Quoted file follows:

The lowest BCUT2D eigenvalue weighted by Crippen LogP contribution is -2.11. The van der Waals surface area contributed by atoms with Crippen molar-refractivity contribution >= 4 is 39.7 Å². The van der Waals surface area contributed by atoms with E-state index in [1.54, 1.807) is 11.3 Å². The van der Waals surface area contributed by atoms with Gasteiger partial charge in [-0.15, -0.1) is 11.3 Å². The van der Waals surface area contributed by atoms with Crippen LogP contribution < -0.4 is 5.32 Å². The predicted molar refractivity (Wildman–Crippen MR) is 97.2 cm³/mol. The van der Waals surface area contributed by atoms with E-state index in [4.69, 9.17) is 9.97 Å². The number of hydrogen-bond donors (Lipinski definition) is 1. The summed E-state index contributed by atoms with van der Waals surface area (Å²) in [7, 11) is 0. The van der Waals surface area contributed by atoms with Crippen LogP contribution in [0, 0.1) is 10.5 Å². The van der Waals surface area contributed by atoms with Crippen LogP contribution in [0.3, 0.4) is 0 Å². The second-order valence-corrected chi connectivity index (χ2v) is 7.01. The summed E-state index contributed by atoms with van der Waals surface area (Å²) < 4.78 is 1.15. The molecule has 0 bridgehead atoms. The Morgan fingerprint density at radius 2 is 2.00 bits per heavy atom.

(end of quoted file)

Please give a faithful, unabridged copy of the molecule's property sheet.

The lowest BCUT2D eigenvalue weighted by Crippen LogP contribution is -2.11. The van der Waals surface area contributed by atoms with Crippen molar-refractivity contribution >= 4 is 39.7 Å². The van der Waals surface area contributed by atoms with E-state index in [1.54, 1.807) is 11.3 Å². The van der Waals surface area contributed by atoms with Gasteiger partial charge in [-0.15, -0.1) is 11.3 Å². The van der Waals surface area contributed by atoms with Crippen LogP contribution < -0.4 is 5.32 Å². The predicted molar refractivity (Wildman–Crippen MR) is 97.2 cm³/mol. The van der Waals surface area contributed by atoms with E-state index in [4.69, 9.17) is 9.97 Å². The number of hydrogen-bond donors (Lipinski definition) is 1. The summed E-state index contributed by atoms with van der Waals surface area (Å²) in [7, 11) is 0. The van der Waals surface area contributed by atoms with Crippen LogP contribution in [0, 0.1) is 10.5 Å². The van der Waals surface area contributed by atoms with Crippen LogP contribution in [0.3, 0.4) is 0 Å². The second-order valence-corrected chi connectivity index (χ2v) is 7.01. The summed E-state index contributed by atoms with van der Waals surface area (Å²) < 4.78 is 1.15. The molecule has 0 bridgehead atoms. The Morgan fingerprint density at radius 2 is 2.00 bits per heavy atom.